Charlie Parker said his change of heart came after a growing public backlash this week that saw newspaper editorials and opposition parties slam the transaction.
"I guess when I saw the editorial and the cartoon yesterday in the (Halifax Chronicle) Herald, it's not everyday you get both of those," Parker said.
"The media attention has certainly been a factor here and I just think it's the right thing to do at this point in time."
He said although he had recused himself from the file and cleared the transaction with the province's conflict of interest commissioner, he decided with his wife that it would be best not to proceed with the bid, given the controversy.
"I guess it's perception, it's optics," Parker said following a cabinet meeting in Halifax.
"As minister I have a different perception than ordinary landowners, and in order to not hold it up for them I'm withdrawing so their applications can go forward."
Parker was planning to buy a 0.2-hectare strip of riverfront property that was next door to a home he owns in Pictou County.
"It's not the end of the world if I don't have it," Parker said. "It's a very steep bank at the end of the property."
Rules posted on the Natural Resources Department website say the government doesn't put Crown land up for sale as general policy because of the limited amount of Crown land available and existing commitments on such land, such as parks and forestry licences. There are exceptions that allow for sales to municipalities or community groups for public benefit, sales to support economic activity and sales to alleviate undue hardship where it is in the province's best interest.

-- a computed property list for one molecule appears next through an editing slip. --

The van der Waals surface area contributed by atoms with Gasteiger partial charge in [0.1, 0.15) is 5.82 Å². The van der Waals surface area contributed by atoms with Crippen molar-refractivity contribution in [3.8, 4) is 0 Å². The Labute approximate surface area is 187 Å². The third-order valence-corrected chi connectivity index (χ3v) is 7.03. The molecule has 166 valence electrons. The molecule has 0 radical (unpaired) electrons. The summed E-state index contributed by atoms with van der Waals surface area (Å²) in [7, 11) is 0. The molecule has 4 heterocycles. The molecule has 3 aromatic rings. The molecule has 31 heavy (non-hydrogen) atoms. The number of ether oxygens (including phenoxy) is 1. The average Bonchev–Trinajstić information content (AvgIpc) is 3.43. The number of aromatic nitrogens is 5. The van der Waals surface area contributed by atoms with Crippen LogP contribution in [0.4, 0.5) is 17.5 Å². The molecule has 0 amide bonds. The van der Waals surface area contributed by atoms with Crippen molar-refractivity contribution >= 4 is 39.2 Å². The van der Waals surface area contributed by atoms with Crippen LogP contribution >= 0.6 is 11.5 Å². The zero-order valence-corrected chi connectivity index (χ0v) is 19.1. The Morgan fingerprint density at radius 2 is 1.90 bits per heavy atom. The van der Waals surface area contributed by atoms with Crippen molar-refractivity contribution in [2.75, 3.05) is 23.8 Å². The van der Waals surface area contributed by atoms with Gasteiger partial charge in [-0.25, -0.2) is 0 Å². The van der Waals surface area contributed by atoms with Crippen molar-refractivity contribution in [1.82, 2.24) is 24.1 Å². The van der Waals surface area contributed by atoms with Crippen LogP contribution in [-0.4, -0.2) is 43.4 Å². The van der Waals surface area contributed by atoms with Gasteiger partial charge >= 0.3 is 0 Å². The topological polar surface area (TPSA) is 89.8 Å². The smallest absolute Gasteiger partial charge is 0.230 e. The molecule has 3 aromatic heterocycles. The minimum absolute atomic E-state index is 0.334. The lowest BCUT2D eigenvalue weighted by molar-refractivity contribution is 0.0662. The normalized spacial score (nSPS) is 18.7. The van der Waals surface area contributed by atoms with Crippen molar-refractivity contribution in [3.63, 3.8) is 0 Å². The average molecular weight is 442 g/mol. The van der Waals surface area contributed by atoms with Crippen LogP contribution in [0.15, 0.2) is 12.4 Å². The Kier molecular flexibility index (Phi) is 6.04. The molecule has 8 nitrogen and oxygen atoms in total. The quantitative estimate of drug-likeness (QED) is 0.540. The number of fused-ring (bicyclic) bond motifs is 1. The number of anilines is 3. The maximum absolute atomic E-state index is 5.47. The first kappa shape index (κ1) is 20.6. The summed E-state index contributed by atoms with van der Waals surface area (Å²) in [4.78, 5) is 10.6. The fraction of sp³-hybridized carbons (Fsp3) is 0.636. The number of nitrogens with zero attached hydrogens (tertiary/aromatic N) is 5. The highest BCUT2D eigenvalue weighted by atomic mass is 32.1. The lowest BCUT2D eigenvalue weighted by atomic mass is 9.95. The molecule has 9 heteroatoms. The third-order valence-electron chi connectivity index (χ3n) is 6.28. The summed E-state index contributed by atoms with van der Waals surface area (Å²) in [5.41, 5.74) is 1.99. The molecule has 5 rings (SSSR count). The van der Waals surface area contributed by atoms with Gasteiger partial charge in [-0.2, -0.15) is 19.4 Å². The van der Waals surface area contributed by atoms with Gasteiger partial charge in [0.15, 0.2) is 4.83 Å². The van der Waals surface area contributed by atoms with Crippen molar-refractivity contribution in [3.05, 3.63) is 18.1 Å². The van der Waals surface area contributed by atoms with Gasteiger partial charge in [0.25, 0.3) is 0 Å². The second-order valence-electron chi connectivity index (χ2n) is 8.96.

Crown land is not sold for speculative purposes or for residential or cottage lots, the rules say, and anyone looking to buy Crown land must be able to show that all other reasonable alternatives have been explored.
The Natural Resources Department said officials concluded Parker's application was valid as the land was previously expropriated and it would have alleviated an undue hardship that was created when the riverfront property was taken over by the province.
Both the Liberals and Progressive Conservatives said the sale, which had not been approved by cabinet, should never have made it through the Natural Resources Department because it broke rules governing Crown land transactions and had the appearance of a conflict of interest.
Earlier in the week, Premier Darrell Dexter defended the sale, saying the transaction was not unusual and Parker was not being treated any differently from private citizens who have previously bought Crown land. Dexter said Thursday he would leave it to Parker to explain why he pulled his application.
Parker said neither Dexter nor the premier's office directed him to withdraw the bid.
Alfie MacLeod, the Tory natural resources critic, said Parker's decision doesn't prevent him from applying for that Crown land in the future, something he believes the cabinet minister shouldn't be allowed to do.
Parker wouldn't say whether he would make try to buy the land in the future, saying that would have to be a family decision.